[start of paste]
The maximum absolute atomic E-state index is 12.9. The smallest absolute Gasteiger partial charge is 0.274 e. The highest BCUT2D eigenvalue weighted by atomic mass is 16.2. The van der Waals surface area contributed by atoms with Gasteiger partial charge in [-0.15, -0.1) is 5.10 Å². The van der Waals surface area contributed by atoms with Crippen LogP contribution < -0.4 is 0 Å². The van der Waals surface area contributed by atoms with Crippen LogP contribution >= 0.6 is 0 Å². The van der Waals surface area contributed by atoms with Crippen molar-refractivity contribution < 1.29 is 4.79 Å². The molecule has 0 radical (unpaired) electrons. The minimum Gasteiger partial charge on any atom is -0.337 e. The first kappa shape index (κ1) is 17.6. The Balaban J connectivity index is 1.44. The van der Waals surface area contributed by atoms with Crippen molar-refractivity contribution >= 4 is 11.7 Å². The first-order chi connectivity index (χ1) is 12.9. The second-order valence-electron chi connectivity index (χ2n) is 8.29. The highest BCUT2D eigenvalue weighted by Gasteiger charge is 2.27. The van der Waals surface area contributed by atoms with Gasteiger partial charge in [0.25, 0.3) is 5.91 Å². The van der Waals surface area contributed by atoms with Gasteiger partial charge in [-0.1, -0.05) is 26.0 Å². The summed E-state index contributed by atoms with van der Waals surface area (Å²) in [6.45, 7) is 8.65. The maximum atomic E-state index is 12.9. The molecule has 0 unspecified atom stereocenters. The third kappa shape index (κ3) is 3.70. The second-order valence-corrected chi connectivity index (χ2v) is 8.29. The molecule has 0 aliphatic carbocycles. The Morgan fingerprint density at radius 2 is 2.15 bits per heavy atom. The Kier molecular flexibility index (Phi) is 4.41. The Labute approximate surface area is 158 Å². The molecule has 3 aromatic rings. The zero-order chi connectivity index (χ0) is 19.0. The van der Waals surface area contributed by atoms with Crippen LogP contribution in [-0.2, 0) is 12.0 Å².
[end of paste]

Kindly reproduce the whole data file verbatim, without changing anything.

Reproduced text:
The maximum absolute atomic E-state index is 12.9. The smallest absolute Gasteiger partial charge is 0.274 e. The highest BCUT2D eigenvalue weighted by atomic mass is 16.2. The van der Waals surface area contributed by atoms with Gasteiger partial charge in [-0.15, -0.1) is 5.10 Å². The van der Waals surface area contributed by atoms with Crippen LogP contribution < -0.4 is 0 Å². The van der Waals surface area contributed by atoms with Crippen LogP contribution >= 0.6 is 0 Å². The van der Waals surface area contributed by atoms with Crippen molar-refractivity contribution < 1.29 is 4.79 Å². The molecule has 0 radical (unpaired) electrons. The minimum Gasteiger partial charge on any atom is -0.337 e. The first kappa shape index (κ1) is 17.6. The Balaban J connectivity index is 1.44. The van der Waals surface area contributed by atoms with Crippen molar-refractivity contribution >= 4 is 11.7 Å². The first-order chi connectivity index (χ1) is 12.9. The second-order valence-electron chi connectivity index (χ2n) is 8.29. The highest BCUT2D eigenvalue weighted by Gasteiger charge is 2.27. The van der Waals surface area contributed by atoms with Gasteiger partial charge in [0.25, 0.3) is 5.91 Å². The van der Waals surface area contributed by atoms with Gasteiger partial charge in [-0.1, -0.05) is 26.0 Å². The summed E-state index contributed by atoms with van der Waals surface area (Å²) in [6.45, 7) is 8.65. The maximum atomic E-state index is 12.9. The molecule has 0 unspecified atom stereocenters. The third kappa shape index (κ3) is 3.70. The second-order valence-corrected chi connectivity index (χ2v) is 8.29. The molecule has 0 aliphatic carbocycles. The Morgan fingerprint density at radius 2 is 2.15 bits per heavy atom. The Kier molecular flexibility index (Phi) is 4.41. The Labute approximate surface area is 158 Å². The molecule has 3 aromatic rings. The zero-order chi connectivity index (χ0) is 19.0. The van der Waals surface area contributed by atoms with Crippen LogP contribution in [-0.2, 0) is 12.0 Å².